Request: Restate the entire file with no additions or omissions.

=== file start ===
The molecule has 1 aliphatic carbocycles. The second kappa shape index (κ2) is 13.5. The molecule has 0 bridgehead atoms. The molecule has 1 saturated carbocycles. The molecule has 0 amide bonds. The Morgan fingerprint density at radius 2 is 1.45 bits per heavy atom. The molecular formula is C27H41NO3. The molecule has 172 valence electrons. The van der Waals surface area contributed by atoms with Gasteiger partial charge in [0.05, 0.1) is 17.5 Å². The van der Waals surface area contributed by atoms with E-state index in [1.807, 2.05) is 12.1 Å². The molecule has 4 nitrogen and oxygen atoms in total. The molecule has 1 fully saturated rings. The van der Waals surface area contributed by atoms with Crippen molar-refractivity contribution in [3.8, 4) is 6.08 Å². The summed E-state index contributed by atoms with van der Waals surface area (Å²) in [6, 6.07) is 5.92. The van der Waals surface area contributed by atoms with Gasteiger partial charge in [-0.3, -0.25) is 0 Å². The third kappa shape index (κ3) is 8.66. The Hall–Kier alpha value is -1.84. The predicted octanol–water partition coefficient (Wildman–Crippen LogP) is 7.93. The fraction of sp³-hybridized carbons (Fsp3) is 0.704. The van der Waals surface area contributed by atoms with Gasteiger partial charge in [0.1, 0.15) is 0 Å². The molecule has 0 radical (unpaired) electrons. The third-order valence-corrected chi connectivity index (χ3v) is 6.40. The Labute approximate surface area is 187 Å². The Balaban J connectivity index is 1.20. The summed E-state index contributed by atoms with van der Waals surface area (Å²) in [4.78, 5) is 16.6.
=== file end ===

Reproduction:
The molecule has 1 aliphatic carbocycles. The second kappa shape index (κ2) is 13.5. The molecule has 0 bridgehead atoms. The molecule has 1 saturated carbocycles. The molecule has 0 amide bonds. The Morgan fingerprint density at radius 2 is 1.45 bits per heavy atom. The molecular formula is C27H41NO3. The molecule has 172 valence electrons. The van der Waals surface area contributed by atoms with Gasteiger partial charge in [0.05, 0.1) is 17.5 Å². The van der Waals surface area contributed by atoms with E-state index in [1.807, 2.05) is 12.1 Å². The molecule has 4 nitrogen and oxygen atoms in total. The molecule has 1 fully saturated rings. The van der Waals surface area contributed by atoms with Crippen molar-refractivity contribution in [3.8, 4) is 6.08 Å². The summed E-state index contributed by atoms with van der Waals surface area (Å²) in [6, 6.07) is 5.92. The van der Waals surface area contributed by atoms with Gasteiger partial charge in [-0.3, -0.25) is 0 Å². The third kappa shape index (κ3) is 8.66. The Hall–Kier alpha value is -1.84. The predicted octanol–water partition coefficient (Wildman–Crippen LogP) is 7.93. The fraction of sp³-hybridized carbons (Fsp3) is 0.704. The van der Waals surface area contributed by atoms with Gasteiger partial charge in [0.1, 0.15) is 0 Å². The molecule has 0 radical (unpaired) electrons. The third-order valence-corrected chi connectivity index (χ3v) is 6.40. The Labute approximate surface area is 187 Å². The Balaban J connectivity index is 1.20. The summed E-state index contributed by atoms with van der Waals surface area (Å²) in [4.78, 5) is 16.6.